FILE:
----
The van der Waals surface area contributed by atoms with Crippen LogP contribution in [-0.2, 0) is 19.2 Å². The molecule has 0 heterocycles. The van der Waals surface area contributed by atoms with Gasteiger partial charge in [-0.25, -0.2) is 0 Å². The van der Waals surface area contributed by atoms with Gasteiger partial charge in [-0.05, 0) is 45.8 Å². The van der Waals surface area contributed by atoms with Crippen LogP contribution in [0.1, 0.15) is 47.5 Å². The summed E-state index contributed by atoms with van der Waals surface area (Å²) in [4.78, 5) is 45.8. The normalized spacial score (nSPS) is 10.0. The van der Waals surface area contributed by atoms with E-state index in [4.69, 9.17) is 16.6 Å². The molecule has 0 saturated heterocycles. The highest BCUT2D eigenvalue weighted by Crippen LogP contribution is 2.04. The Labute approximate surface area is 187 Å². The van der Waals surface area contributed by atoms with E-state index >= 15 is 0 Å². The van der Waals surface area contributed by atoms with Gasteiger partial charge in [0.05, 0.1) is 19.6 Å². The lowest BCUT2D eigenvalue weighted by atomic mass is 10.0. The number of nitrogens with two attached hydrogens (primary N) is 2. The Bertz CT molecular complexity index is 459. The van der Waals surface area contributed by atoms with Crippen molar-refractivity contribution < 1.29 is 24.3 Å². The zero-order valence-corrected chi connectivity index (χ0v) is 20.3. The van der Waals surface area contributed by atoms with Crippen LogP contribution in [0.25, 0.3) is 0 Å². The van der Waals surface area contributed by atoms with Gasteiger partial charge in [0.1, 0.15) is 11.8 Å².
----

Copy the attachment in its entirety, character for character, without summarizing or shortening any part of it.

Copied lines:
The van der Waals surface area contributed by atoms with Crippen LogP contribution in [-0.2, 0) is 19.2 Å². The molecule has 0 heterocycles. The van der Waals surface area contributed by atoms with Gasteiger partial charge in [-0.25, -0.2) is 0 Å². The van der Waals surface area contributed by atoms with Gasteiger partial charge in [-0.05, 0) is 45.8 Å². The van der Waals surface area contributed by atoms with Crippen LogP contribution in [0.1, 0.15) is 47.5 Å². The summed E-state index contributed by atoms with van der Waals surface area (Å²) in [4.78, 5) is 45.8. The normalized spacial score (nSPS) is 10.0. The van der Waals surface area contributed by atoms with E-state index in [4.69, 9.17) is 16.6 Å². The molecule has 0 saturated heterocycles. The highest BCUT2D eigenvalue weighted by Crippen LogP contribution is 2.04. The Labute approximate surface area is 187 Å². The van der Waals surface area contributed by atoms with E-state index >= 15 is 0 Å². The van der Waals surface area contributed by atoms with Gasteiger partial charge in [0.05, 0.1) is 19.6 Å². The lowest BCUT2D eigenvalue weighted by atomic mass is 10.0. The number of nitrogens with two attached hydrogens (primary N) is 2. The Bertz CT molecular complexity index is 459. The van der Waals surface area contributed by atoms with Crippen molar-refractivity contribution < 1.29 is 24.3 Å². The zero-order valence-corrected chi connectivity index (χ0v) is 20.3. The van der Waals surface area contributed by atoms with Crippen LogP contribution in [0.25, 0.3) is 0 Å². The van der Waals surface area contributed by atoms with Gasteiger partial charge in [0.1, 0.15) is 11.8 Å².